In 1808, Chavis opened a school in his home where he taught both white and black children. He placed ads in the Raleigh Register to encourage enrollment. At first he taught both races together, but after some white parents objected, he taught white children during the day and black children in the evenings. He charged white students $2.50 per quarter, and black students $1.75 per quarter. As an educator, Chavis taught full time and instructed his college bound white students in Latin and Greek, which were required study in the colleges and universities of that time.
His school was described as one of the best in the state. Students from some of the most prominent white families in the South studied at Chavis' school. His students includes Priestly H. Mangum, brother of Senator Willie P. Mangum; Archibald E. Henderson and John L. Henderson, sons of Chief Justice Henderson; Governor Charles Manly; The Reverend William Harris; Dr. James L. Wortham; the Edwardses, Enlows (Enloes), Hargroves, and Horners; and Abraham Rencher, Minister of Portugal and Territorial Governor of New Mexico.
Chavis maintained a friendship with one of his white students, Senator Willie P. Mangum. For many years, they conducted a correspondence where Chavis often criticized the senator's political positions. Chavis, it seems, was opposed to the abolition of slavery, had a great dislike for President Andrew Jackson and was opposed to the states' rights advocacy of Mangum and his colleagues. In 1837, Chavis published "An Essay on the Atonement," though no copies are known to have survived.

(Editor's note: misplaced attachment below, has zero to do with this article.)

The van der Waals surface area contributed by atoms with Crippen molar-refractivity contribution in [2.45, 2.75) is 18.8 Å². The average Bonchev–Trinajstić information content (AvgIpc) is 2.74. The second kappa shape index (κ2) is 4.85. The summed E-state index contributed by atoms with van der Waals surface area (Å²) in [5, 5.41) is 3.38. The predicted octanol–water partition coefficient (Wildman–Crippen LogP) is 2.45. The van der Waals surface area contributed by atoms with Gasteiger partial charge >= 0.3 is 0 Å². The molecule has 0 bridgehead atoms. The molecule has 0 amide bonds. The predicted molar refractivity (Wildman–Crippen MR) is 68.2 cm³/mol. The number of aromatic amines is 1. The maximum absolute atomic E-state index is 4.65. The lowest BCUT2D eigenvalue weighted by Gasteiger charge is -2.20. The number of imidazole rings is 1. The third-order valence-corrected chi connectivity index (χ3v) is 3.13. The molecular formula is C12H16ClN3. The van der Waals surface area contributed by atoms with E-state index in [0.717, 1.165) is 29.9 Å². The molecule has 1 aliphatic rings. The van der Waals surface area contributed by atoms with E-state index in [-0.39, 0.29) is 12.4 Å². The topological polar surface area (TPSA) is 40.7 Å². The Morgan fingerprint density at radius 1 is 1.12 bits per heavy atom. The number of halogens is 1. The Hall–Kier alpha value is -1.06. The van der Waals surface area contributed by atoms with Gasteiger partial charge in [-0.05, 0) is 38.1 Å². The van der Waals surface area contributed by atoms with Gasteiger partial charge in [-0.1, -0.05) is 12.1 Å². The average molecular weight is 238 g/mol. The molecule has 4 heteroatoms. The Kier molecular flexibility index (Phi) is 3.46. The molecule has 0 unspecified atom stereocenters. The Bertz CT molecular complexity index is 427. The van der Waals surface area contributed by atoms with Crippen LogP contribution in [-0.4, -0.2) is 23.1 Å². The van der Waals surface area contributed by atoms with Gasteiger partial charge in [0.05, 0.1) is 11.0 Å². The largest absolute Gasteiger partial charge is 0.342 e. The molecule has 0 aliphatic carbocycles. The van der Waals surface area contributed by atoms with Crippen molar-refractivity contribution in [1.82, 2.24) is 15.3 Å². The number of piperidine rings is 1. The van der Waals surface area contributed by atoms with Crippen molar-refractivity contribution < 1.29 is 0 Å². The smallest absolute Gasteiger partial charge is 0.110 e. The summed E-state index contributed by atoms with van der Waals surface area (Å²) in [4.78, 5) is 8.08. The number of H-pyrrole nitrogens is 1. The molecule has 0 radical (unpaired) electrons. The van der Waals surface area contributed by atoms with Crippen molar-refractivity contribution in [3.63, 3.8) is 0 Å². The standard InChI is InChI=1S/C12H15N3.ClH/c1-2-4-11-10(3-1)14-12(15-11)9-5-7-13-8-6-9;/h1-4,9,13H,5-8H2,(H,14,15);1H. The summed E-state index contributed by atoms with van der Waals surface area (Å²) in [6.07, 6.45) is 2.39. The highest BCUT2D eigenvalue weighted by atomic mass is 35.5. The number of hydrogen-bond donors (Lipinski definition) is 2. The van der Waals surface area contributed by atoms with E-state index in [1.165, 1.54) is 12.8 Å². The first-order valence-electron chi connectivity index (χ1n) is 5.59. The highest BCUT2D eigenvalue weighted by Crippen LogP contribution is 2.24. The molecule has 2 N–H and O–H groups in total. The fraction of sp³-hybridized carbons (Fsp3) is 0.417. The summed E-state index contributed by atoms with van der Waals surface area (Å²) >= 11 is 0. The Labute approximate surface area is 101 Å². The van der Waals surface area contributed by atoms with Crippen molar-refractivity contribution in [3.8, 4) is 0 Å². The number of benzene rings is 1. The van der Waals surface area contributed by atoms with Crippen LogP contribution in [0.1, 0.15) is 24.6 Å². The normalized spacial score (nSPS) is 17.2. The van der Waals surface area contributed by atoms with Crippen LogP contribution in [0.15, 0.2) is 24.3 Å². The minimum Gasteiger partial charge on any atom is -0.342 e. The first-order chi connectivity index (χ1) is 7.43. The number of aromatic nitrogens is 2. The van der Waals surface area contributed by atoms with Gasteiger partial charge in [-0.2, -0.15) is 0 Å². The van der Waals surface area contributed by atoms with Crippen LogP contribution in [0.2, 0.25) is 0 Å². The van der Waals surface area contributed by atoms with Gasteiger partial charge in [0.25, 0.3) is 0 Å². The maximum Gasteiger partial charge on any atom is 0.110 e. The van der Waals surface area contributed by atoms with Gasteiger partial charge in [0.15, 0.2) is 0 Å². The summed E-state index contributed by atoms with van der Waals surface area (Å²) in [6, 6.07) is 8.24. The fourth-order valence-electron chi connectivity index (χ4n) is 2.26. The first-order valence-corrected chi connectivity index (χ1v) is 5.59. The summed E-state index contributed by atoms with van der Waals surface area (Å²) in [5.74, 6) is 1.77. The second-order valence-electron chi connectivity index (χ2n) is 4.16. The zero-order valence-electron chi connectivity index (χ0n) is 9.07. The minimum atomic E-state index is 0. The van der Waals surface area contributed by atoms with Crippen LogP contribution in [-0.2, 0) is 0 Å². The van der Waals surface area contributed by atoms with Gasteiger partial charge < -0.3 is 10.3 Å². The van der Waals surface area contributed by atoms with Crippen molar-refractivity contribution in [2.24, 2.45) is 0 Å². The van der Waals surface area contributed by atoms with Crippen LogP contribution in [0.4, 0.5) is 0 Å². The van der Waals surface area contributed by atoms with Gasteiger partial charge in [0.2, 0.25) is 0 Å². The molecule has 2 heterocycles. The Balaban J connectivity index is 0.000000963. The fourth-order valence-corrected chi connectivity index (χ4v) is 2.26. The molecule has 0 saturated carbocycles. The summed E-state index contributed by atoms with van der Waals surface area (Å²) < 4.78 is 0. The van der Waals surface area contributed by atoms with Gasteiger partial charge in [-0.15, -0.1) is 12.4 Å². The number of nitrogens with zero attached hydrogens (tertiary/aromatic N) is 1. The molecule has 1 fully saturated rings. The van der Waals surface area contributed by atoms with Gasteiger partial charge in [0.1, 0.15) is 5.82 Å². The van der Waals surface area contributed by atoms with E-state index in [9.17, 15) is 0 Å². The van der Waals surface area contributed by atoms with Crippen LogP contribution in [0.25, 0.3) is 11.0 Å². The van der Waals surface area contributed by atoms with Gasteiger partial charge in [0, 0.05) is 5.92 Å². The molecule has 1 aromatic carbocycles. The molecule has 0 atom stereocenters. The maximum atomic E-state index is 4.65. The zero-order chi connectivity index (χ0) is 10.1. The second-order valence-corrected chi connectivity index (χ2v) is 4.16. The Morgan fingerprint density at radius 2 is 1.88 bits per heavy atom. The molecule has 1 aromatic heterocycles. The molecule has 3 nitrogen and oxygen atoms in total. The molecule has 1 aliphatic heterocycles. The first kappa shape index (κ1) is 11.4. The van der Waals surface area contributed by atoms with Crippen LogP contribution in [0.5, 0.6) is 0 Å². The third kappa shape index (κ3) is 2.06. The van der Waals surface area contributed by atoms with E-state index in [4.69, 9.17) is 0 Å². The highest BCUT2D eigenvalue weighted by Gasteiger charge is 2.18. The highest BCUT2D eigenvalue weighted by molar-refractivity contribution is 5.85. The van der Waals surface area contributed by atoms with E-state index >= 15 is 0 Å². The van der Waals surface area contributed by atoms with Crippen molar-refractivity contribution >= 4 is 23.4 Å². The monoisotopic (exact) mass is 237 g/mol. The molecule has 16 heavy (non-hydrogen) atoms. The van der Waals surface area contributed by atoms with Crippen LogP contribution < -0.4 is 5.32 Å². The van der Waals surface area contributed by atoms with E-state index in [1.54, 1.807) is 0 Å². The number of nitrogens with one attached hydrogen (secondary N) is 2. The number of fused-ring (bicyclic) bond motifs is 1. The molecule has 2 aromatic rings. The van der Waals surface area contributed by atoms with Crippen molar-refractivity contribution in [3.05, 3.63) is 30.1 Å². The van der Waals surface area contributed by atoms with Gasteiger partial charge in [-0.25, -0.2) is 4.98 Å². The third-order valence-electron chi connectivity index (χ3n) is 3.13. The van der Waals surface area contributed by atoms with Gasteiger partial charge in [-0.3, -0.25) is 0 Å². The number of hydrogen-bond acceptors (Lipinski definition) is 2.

After Nat Turner, an educated slave and preacher in southern Virginia, led a bloody rebellion in 1831 that saw the murder of dozens of white men, women and children, slave-holding states quickly passed laws that forbade all blacks to preach. Although Chavis was forced to give up preaching and teaching school, the presbytery continued to pay Chavis $50 a year until his death to support him and his wife. The presbytery even continued payments to his wife after his death until 1842.
Receiving charity was not a new experience for Chavis. In the past he had received financial assistance from his friend and former student, Senator Mangum. In 1825, Mangum helped him secure renewal on a bank loan for $270. Later Chavis asked Mangum to pay the interest of $30. Chavis was always able to turn to prominent friends when he was in need, and usually they were generous to him.
Chavis died in June 1838. The circumstances surrounding his death remain unclear.
Both Chavis Heights apartments and Chavis Park in Raleigh, North Carolina are named after him.